I envy the person reading this work for the first time. The first eight pages consist of a walk along the Bournemouth seaside, the strollers being an elderly retired Fred Abberline, the inspector who investigated the Whitechapel murders, and his friend Robert Lees, psychic to the Queen. It’s September in 1923 and the first panel is of a massive dead seagull, perhaps a reference to William Gull whom we’ll meet later or perhaps to the decaying entity and ghost of the British Empire, once thriving during Victoria’s time and now in decline. The two strollers reminisce about the time when Jack the Ripper’s crimes splashed across the headlines and their own part, complicit or otherwise, in the affairs. It ends with the two men entering Abberline’s house, purchased with the proceeds of his hush money, a house he refers to as ‘the house that Jack built.’ Moore employs language to great dramatic effect but also, I think, refers to the building of the twentieth century: he will try, in this book, to use the Ripper murders as a focal point leading to the birth of the nineteen hundreds.
The first proper section involves the introduction of the wayward Prince Albert to Annie Crook, a lower class shopkeeper that Albert becomes besotted with. Albert’s friend, the painter Walter Sickert, makes the introduction and in a way, Sickert is our conduit to the heart of the mystery. Albert and the poor Annie (who knows nothing about Albert’s royal identity, thinking him to be a brother of Sickert’s) marry in secret and a child is born. Annie enlists her friend Mary (sometimes called Marie) Kelly to help with the child. The chapter moves forward through time a little and ends with Sickert and Kelly and the baby stumbling onto a fight that spills out as they walk down the street. Sickert realizes, as a massive coach (which reminds me of a hearse) pulls ahead of them, that the fight is a diversion – the Royals have learned what has happened and intend to break up Albert and Annie’s love nest – and the hearse/coach has been dispatched during the confusion to spirit Annie away. Realizing what is happening, Sickert tells Mary Kelly to flee with the baby and as she does so, Mary drops her red neckerchief. Sickert picks up the conspicuous object and this becomes significant in future chapters.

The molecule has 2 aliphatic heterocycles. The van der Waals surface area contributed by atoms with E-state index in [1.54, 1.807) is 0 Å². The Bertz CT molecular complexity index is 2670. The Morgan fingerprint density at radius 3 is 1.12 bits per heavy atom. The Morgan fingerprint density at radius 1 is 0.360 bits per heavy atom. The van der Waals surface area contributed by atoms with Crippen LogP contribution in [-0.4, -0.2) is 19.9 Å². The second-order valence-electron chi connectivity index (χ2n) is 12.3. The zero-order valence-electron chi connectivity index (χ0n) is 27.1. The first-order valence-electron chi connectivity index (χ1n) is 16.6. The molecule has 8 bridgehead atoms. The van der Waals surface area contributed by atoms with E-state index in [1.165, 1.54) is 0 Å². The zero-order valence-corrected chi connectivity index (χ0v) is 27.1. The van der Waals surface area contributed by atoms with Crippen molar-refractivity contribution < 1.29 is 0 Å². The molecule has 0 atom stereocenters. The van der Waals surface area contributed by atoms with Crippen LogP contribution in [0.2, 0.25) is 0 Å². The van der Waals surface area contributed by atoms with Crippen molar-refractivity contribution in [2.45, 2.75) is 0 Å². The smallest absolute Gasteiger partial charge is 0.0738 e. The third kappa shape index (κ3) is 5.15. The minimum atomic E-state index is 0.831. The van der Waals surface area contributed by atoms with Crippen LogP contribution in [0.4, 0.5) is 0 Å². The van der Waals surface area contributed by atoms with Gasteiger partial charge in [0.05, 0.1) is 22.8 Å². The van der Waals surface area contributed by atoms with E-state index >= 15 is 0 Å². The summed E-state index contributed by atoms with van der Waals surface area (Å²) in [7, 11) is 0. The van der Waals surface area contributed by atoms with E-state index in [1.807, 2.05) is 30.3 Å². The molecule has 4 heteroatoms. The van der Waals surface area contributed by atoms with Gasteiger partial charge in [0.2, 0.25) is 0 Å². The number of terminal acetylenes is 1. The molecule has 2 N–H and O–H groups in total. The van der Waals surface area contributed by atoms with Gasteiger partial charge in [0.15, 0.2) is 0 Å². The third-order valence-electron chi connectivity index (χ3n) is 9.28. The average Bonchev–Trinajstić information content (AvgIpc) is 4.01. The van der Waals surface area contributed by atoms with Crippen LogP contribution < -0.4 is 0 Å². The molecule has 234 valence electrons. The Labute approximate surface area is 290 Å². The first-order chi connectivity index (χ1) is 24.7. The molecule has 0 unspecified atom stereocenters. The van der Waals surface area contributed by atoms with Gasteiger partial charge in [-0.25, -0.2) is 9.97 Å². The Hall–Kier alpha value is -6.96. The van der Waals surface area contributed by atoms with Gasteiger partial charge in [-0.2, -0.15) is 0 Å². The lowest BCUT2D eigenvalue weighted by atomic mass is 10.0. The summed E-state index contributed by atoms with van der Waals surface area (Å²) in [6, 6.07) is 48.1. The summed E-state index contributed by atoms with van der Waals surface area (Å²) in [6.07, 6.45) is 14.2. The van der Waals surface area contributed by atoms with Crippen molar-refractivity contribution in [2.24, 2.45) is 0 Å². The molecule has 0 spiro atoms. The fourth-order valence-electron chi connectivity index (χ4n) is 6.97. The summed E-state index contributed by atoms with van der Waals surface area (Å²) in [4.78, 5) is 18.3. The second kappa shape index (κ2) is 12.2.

The last chapter in this volume introduces us to William Gull. ‘Introduces’ is an inadequate word because this chapter spans his whole life – from childhood on the barges to his very successful appointment as Royal Physician to his duties at Guy’s Hospital to his walks with James Hinton, with a little bit of marriage and Nicholas Hawksmoor and serial-killer-like-tendency-and-experimentation and freemasonry thrown in. All in 32 pages that read like an airy symphony. At the time, this project’s material, being released in dribs and drabs as mentioned above, would have been seen as existing on the fringes. Now, I see its remarkable centrality within Moore’s oeuvre. It adheres to the nine panel grid-like pacing that Watchmen is famous for. Incidentally, Campbell said in an interview with Deconstructing Comics Podcast that these theories about the most perfect structure and pacing of comic book pages had been developed by him and were later adopted by Moore. The nine panel grid is only broken for very dramatic moments such as the walk through Christ Church, Spitalfields. It’s broken more often in later chapters but at this moment in the work, the musicality is tightly controlled – it may just not be as evident as Watchmen because of Campbell’s deliriously idiosyncratic shaky line.
Pages and scenes are composed with a Bach-like precision, a baroque-like harpsichord hymn to space and time. Moore adheres to his use of the single page (or two or three) to carve out very specific slices of events, measured, and never spilling over. This is doubly remarkable because this project was begun after the momentous decision to leave behind his legendary career at DC. Later episodes would be written during the dissolution of his home life and let’s not forget his decision to become a shaman/magician later on. This project spans a time of great upheaval (he might use the terms ‘apocalypse’ or ‘revelation’) for Moore.
Perhaps most interesting are the ideas of Gull’s friend Hinton that course through the chapter. Hinton introduces the idea of time as a four dimensional construct, all existing at once. Those familiar with Moore’s work will recognize the prevalence of this theme (perhaps most famously postulated in Jerusalem). Perhaps this is the work where Moore first consciously embraces the philosophy although trails of it are found in his writing from the very start. The idea of history as being an edifice, like a grand church or cathedral, is adopted by Gull and this will later tie into his murders and their midwifery of the twentieth century.
Moore, for his part, orders the chapter in a non-linear and resonant echo chamber of moments from Gull’s life that bears some (only some!) resemblance to the structure of the Dr. Manhattan chapter in Watchmen. The point of view, rendered non-linearly through the meticulous nine panel grid, is often from Gull’s perspective, planting the idea that in time, he may be able to traverse the linearity that binds other characters. This asynchronous composition culminates with Gull, seventy, more successful than anybody could have hoped for, still searching for a purpose in life. He finds it as Annie Crook is committed to Guy’s Hospital. Given instructions to clean things up for the Royal family, he proceeds to operate on Annie’s thyroid, rendering her an imbecile, and as he towers over her, we see him properly for the first time. Standing over Annie’s strapped down body, he is terrifying.
And thus it begins.